Tuesday, October 29, 2013

Guided Reading: What's in your Drawer, Group 3?

Happy Tuesday!  I know you're probably heading to bed early the next two nights to prepare for what is usually the longest school day of the year... HALLOWEEN!  We are partying tomorrow instead because it's a half day.  On Halloween, it will be business as usual... with a Halloween flippy book thrown in for morning work!

I often get e-mails about running guided reading and how it works, so I'm going to be sharing over the next few weeks how it works for me.  While I run my reading groups, the other kids are doing Daily Five activities.  I shared how I'm doing rotations right now last week and it's working SO well for us!

I run five groups in my room.  Each group has between four and six students, depending on the needs of the students... I run them as leveled groups.  We all work on the same skills {generally} but with texts appropriate to each group's level.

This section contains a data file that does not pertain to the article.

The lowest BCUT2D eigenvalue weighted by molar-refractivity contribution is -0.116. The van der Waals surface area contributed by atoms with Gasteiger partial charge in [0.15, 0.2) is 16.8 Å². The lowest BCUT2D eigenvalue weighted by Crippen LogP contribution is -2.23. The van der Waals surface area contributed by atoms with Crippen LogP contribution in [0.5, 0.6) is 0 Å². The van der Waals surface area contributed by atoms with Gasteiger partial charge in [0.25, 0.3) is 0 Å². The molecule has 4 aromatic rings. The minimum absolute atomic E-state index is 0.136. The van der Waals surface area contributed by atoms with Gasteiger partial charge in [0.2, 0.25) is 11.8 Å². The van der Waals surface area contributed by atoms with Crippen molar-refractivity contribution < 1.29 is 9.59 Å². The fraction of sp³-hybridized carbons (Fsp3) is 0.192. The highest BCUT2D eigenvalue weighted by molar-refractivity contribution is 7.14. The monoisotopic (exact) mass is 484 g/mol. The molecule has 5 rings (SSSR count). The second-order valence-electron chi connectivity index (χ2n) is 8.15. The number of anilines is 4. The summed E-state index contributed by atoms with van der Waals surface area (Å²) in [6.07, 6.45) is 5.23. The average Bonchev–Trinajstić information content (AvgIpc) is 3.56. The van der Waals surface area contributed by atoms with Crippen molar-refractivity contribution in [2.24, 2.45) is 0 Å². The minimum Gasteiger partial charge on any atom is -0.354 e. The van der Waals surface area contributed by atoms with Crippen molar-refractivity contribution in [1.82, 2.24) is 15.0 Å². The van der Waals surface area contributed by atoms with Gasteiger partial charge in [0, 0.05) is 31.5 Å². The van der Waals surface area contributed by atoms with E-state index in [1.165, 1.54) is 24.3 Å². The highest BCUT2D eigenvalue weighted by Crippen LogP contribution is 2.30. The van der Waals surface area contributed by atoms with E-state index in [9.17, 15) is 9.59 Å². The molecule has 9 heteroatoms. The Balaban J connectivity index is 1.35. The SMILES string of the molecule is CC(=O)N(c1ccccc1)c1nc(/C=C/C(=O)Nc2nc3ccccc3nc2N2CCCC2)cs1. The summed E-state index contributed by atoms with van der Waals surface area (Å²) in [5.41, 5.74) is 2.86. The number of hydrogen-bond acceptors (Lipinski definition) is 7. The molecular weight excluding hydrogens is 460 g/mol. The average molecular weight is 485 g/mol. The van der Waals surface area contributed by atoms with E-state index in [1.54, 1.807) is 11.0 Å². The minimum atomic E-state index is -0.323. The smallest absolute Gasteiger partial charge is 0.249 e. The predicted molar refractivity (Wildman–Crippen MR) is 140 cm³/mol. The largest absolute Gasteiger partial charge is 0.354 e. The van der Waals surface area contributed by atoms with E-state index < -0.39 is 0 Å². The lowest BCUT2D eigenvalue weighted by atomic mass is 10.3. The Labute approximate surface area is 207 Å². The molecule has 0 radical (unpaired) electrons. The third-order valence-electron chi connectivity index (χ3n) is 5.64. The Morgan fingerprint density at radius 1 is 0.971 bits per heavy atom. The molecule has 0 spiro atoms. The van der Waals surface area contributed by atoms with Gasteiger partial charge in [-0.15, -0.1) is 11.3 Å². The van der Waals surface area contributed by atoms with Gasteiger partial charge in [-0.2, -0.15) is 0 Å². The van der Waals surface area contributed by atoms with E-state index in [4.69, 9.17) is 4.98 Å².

I have always organized my guided reading materials in Sterlite drawers:

I like this organization.  It's right by my table, the kids can access things they need that are in the drawers (sometimes they have assignments and need stuff from the drawers or two turn stuff in to the drawers... but we'll get to that another week!), and it's just a quick way to organize!

Each drawer has a folder inside.  The folders are red, orange, yellow, green, and blue- like the labels on the drawers! 

Inside the folder are two pockets.  Since I teach ELA to two classes, the left side is for my morning group and the right side is for my group.  On the pocket is a list of the students in each group and then I can put necessary reading passages, materials, etc... in the pocket.